1. The Dwarf Planet You've Never Heard Of
Pluto is the tenth-most-massive celestial body that has been observed directly orbiting the Sun. This dwarf planet, which was once considered to be the ninth planet in our Solar System, has a mass that is approximately 0.2% of the mass of the Earth. It is the second-most-distant known object in the Solar System, after Eris, and is located an average of 39.5 astronomical units away from the Sun.
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2. The Second-Most-Massive Known Dwarf Planet
Pluto is the second-most-massive known dwarf planet in the Solar System, with a mass estimated to be around 0.2% that of Earth's. It is slightly less massive than Eris, the most massive known dwarf planet, which has a mass estimated to be around 27% that of Earth's. Both dwarf planets are located in the Kuiper Belt, a region of icy bodies beyond the orbit of Neptune.
Also → Jupiter: The Largest Planet in the Solar System
3. The Girl Who Named Pluto
On March 24, 1930, an eleven-year-old schoolgirl named Venetia Burney from Oxford, England made history when she proposed the name "Pluto" for the newly discovered planet. Venetia was a passionate student of both classical mythology and astronomy, and felt that the name of the god of the underworld was an appropriate fit for the dark and cold world. Her suggestion was accepted and Pluto was officially named, making her the first person to name a planet in our solar system.
Also → Saturn: The Second Largest Planet in the Solar System
4. The Dog Named After a Planet
In 1930, Walt Disney introduced a canine companion to the world, aptly named Pluto. Although the reason for the name remains a mystery, it is believed that Disney was inspired by the planet of the same name. Animator Ben Sharpsteen, who worked closely with Disney, was unable to confirm the reason for the name choice. Regardless, the name has since become synonymous with Disney's beloved cartoon character.
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5. A Kuiper-belt Object Made of Rock and Ice
Pluto, a Kuiper-belt object, is composed of rock and ice and is much smaller than the Earth's Moon. It has a mass of only one-sixth that of the Moon and a volume of one-third. This makes Pluto a fascinating celestial body, as it is much smaller than the Moon yet still has a significant presence in our Solar System.
Also → Venus: The Second Planet from the Sun
6. Pluto Named After New Planet
In 1941, Glenn T. Seaborg made a groundbreaking discovery when he created the element plutonium and named it after the newly discovered planet Pluto. This was in keeping with the tradition of naming elements after newly discovered planets, such as uranium, which was named after Uranus, and neptunium, which was named after Neptune. This discovery was a major milestone in the history of science and marked the first time an element had been named after a planet beyond Neptune.
Also → Mercury: The Innermost Planet
7. Dwarf Planet or Major Planet?
In 1930, Pluto was discovered and classified as the ninth planet from the Sun. For the next 75 years, its status as a major planet was questioned as more research was conducted on Pluto and the outer Solar System. This led to a reclassification of Pluto as a dwarf planet in 2006, making it the first trans-Neptunian object to be officially recognized as such. Despite this, Pluto still remains an important part of our Solar System and continues to be studied by astronomers.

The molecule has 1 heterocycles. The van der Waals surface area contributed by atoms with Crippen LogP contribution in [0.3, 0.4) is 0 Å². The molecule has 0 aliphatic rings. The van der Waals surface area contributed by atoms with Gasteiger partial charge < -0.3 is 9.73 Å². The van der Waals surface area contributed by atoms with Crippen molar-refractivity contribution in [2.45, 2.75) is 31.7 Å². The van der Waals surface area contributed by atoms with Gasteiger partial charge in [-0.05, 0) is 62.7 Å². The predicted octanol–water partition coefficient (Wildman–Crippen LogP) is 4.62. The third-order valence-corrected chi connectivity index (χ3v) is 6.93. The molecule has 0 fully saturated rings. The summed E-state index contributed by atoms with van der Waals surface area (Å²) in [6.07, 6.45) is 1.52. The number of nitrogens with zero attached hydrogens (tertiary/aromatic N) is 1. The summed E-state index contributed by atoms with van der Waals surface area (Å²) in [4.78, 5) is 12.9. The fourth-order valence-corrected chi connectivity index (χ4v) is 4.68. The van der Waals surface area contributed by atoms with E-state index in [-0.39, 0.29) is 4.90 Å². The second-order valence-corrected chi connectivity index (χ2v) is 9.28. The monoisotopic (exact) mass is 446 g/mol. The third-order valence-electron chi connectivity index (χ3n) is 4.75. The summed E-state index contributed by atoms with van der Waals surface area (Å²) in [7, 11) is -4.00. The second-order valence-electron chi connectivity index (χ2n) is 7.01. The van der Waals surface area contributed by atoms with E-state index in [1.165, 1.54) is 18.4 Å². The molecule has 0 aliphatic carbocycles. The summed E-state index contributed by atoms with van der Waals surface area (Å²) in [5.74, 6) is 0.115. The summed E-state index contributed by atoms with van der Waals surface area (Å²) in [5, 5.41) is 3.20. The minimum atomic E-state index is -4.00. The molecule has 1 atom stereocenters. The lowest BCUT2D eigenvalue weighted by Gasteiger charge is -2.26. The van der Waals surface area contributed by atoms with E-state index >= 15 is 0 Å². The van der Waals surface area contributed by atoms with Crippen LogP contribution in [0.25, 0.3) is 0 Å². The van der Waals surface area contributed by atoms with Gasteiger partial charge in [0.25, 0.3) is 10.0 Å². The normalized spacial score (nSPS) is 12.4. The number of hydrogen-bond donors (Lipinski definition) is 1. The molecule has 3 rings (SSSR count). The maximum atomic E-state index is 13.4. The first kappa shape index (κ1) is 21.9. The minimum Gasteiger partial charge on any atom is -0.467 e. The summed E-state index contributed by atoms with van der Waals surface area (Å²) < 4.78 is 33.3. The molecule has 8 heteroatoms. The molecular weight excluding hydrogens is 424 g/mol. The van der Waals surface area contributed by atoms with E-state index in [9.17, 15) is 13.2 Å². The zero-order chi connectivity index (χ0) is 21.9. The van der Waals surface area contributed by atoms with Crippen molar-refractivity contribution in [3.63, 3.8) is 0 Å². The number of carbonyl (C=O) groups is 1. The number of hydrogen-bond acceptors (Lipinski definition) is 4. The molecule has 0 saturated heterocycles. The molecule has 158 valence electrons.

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8. Scientists Want to Add Another Dwarf Planet to the List of Planets
Despite the fact that Pluto was reclassified as a dwarf planet in 2006, many scientists still believe that it should have remained classified as a planet, and that other dwarf planets should be added to the list of planets in our Solar System. This would mean that the number of planets in our Solar System would increase from 8 to 12, with Pluto, Ceres, Eris, Haumea, Makemake, and Sedna joining the traditional 8 planets. This would be a major shift in our understanding of the Solar System, and would require a re-evaluation of the way we teach astronomy in schools.
9. Five Moons with Unique Properties
Pluto, the ninth planet from the Sun, is home to five known moons: Charon, the largest of the five, has a diameter just over half that of Pluto; Nix and Hydra, two small moons discovered in 2005; Kerberos, a small moon discovered in 2011; and Styx, a small moon discovered in 2012. All five of Pluto's moons are believed to have been formed from a collision between Pluto and another large Kuiper Belt Object billions of years ago.
10. A New Frontier
For the first time in history, a spacecraft is set to visit the Pluto system in 2015. This momentous event marks a major milestone in space exploration, as the spacecraft will be the first to ever explore the mysterious dwarf planet and its five moons. Scientists are eager to learn more about the distant world, and the spacecraft's mission will provide invaluable data about Pluto's composition, atmosphere, and environment.Advertisement